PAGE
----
Duke University School of Medicine Names New Chair of Psychiatry
Sarah Hollingsworth “Holly” Lisanby, MD, an internationally recognized leader in the field of brain stimulation, has been named chair of the Department of Psychiatry and Behavioral Sciences at Duke University School of Medicine.
Lisanby is currently chief of the Brain Stimulation and Therapeutic Modulation Division at Columbia University and the New York State Psychiatric Institute, and professor of clinical psychiatry at Columbia.
"Holly is an ideal chair for the Department of Psychiatry,” said Nancy Andrews, MD, PhD, Dean of the Duke University School of Medicine. “She has had a stellar career at Columbia, and she appreciates Duke's culture from her many years here as a student and resident. She is deeply committed to all of the school's missions, and will bring exciting new leadership in clinical care, research, and education.”
Lisanby will assume her new role at Duke on October 1, 2010.
“When I left Duke 15 years ago to pursue research training at Columbia University, it was with the hope that I would eventually return to Duke later in my career when I was in a position to give something back to the institution that had given me so much during the formative years of my education and training,” said Lisanby. “I can think of no greater honor than to return to Duke to serve this great institution in the capacity of chair of psychiatry and behavioral sciences.”
“I am extremely excited by the opportunity to lead such a successful and vibrant psychiatry and behavioral sciences department that is renown for its outstanding research, clinical, and educational programs,” Lisanby continued. “Having personally experienced Duke’s strong tradition of excellence in research, education, and patient care during my 12 years of training here, I am motivated by the prospect of preserving and building upon these strengths as the field of psychiatry enters an era of unprecedented growth and scientific advancement.”
An expert in translational research in the field of brain stimulation, Lisanby has received professional accolades for her leading role in pioneering a novel depression treatment called magnetic seizure therapy (MST), which her team took through the steps from bench to bedside, and is now at the stage of multi-center, international collaborative trials. She is the co-author on more than 150 publications in prestigious scientific journals, including the New England Journal of Medicine.
Lisanby has a distinguished academic record as a member of NIH study sections and the FDA Neurological Devices Advisory Panel, co-principal investigator of an eight-center NIH funded U01, former president of the leading international professional organizations on brain stimulation (Association for Convulsive Therapy/International Society of Neurostimulation, and the International Society for Transcranial Stimulation), and as chair of both American Psychiatric Association committees related to brain stimulation (APA committee on ECT, and the APA Task Force to Revise the Guidelines on ECT).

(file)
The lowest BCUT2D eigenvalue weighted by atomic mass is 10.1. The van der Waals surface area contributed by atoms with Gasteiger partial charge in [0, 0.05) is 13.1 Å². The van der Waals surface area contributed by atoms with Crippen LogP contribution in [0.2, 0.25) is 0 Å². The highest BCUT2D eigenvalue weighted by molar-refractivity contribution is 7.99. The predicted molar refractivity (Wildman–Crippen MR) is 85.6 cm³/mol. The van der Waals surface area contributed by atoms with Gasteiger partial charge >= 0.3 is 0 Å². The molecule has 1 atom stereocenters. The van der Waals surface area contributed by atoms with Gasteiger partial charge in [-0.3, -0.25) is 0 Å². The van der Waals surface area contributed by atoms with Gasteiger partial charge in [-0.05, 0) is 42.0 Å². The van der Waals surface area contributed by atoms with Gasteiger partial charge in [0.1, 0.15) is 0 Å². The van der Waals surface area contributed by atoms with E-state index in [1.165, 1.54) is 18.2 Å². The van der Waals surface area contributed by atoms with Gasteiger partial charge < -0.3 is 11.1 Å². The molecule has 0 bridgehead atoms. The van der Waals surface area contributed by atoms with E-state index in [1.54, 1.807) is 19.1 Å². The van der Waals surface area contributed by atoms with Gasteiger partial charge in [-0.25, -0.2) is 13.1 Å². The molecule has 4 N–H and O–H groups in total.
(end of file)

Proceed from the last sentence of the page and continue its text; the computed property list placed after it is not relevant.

An active researcher supported by a series of NIH, foundation, and industry grants, Lisanby founded and directs the Columbia Brain Stimulation and Therapeutic Modulation Division that encompasses multidisciplinary research labs (spanning technology development, pre-clinical modeling, translational neuroscience, and clinical trials), clinical brain stimulation services [including electroconvulsive therapy (ECT), transcranial magnetic stimulation (TMS), vagus nerve stimulation (VNS), and deep brain stimulation (DBS)], and educational programs for trainees at all levels.
She has received many prestigious awards, including the Distinguished Investigator Award from the National Alliance for Research on Schizophrenia and Depression (NARSAD), the Max Hamilton Memorial Prize of the Collegium Internationale Neuro-Psychoharmacologicum (CINP), the Gerald Klerman Award from the National Depression and Manic Depression Association (NDMDA), and the NARSAD Klerman Award.
A native of Arlington, Virginia, Lisanby earned her undergraduate degrees in mathematics and psychology at Duke University as an Angier Biddle Duke Memorial Scholar and Faculty Scholar. She received early acceptance to the Duke University School of Medicine through the early identification program. She performed her internship and residency in psychiatry here, and served as executive chief resident in psychiatry.
Lisanby joined Columbia in 1995 to pursue a postdoctoral research fellowship in affective disorders and geriatric psychiatry. She joined its psychiatry faculty in 1998, and has been director of the Brain Stimulation Division there since 2005.